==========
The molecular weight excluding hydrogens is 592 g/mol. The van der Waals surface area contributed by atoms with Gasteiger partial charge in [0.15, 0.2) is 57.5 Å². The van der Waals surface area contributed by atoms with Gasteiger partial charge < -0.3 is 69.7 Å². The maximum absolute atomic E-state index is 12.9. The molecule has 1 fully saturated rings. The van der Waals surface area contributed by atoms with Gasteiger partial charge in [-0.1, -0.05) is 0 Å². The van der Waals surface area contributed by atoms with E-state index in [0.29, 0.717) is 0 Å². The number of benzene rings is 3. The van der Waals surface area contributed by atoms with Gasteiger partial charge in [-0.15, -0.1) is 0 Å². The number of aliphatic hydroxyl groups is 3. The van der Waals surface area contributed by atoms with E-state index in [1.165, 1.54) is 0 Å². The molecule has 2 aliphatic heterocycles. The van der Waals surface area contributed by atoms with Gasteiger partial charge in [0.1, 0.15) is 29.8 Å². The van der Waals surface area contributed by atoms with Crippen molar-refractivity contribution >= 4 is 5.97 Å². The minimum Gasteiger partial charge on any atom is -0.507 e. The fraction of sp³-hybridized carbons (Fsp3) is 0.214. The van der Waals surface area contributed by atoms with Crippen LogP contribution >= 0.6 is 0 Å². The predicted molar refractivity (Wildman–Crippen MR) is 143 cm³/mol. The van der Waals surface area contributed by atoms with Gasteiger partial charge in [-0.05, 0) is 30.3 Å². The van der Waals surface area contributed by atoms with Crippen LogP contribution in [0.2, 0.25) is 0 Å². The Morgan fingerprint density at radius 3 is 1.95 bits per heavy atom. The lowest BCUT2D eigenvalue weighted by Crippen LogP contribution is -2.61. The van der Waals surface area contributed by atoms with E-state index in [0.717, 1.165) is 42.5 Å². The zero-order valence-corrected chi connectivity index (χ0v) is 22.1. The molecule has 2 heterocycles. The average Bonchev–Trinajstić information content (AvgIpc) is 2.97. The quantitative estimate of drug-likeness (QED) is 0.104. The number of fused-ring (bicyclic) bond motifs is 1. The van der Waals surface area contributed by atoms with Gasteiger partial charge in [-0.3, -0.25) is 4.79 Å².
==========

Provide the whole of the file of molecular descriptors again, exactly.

The molecular weight excluding hydrogens is 592 g/mol. The van der Waals surface area contributed by atoms with Gasteiger partial charge in [0.15, 0.2) is 57.5 Å². The van der Waals surface area contributed by atoms with Gasteiger partial charge < -0.3 is 69.7 Å². The maximum absolute atomic E-state index is 12.9. The molecule has 1 fully saturated rings. The van der Waals surface area contributed by atoms with Gasteiger partial charge in [-0.1, -0.05) is 0 Å². The van der Waals surface area contributed by atoms with E-state index in [0.29, 0.717) is 0 Å². The number of benzene rings is 3. The van der Waals surface area contributed by atoms with Gasteiger partial charge in [-0.15, -0.1) is 0 Å². The number of aliphatic hydroxyl groups is 3. The van der Waals surface area contributed by atoms with E-state index in [1.165, 1.54) is 0 Å². The molecule has 2 aliphatic heterocycles. The van der Waals surface area contributed by atoms with Gasteiger partial charge in [0.1, 0.15) is 29.8 Å². The van der Waals surface area contributed by atoms with Crippen molar-refractivity contribution >= 4 is 5.97 Å². The minimum Gasteiger partial charge on any atom is -0.507 e. The fraction of sp³-hybridized carbons (Fsp3) is 0.214. The van der Waals surface area contributed by atoms with Crippen LogP contribution >= 0.6 is 0 Å². The predicted molar refractivity (Wildman–Crippen MR) is 143 cm³/mol. The van der Waals surface area contributed by atoms with Gasteiger partial charge in [-0.05, 0) is 30.3 Å². The van der Waals surface area contributed by atoms with Crippen LogP contribution in [0.2, 0.25) is 0 Å². The Morgan fingerprint density at radius 3 is 1.95 bits per heavy atom. The lowest BCUT2D eigenvalue weighted by Crippen LogP contribution is -2.61. The van der Waals surface area contributed by atoms with E-state index in [0.717, 1.165) is 42.5 Å². The zero-order valence-corrected chi connectivity index (χ0v) is 22.1. The molecule has 2 heterocycles. The average Bonchev–Trinajstić information content (AvgIpc) is 2.97. The quantitative estimate of drug-likeness (QED) is 0.104. The number of fused-ring (bicyclic) bond motifs is 1. The van der Waals surface area contributed by atoms with Gasteiger partial charge in [-0.3, -0.25) is 4.79 Å².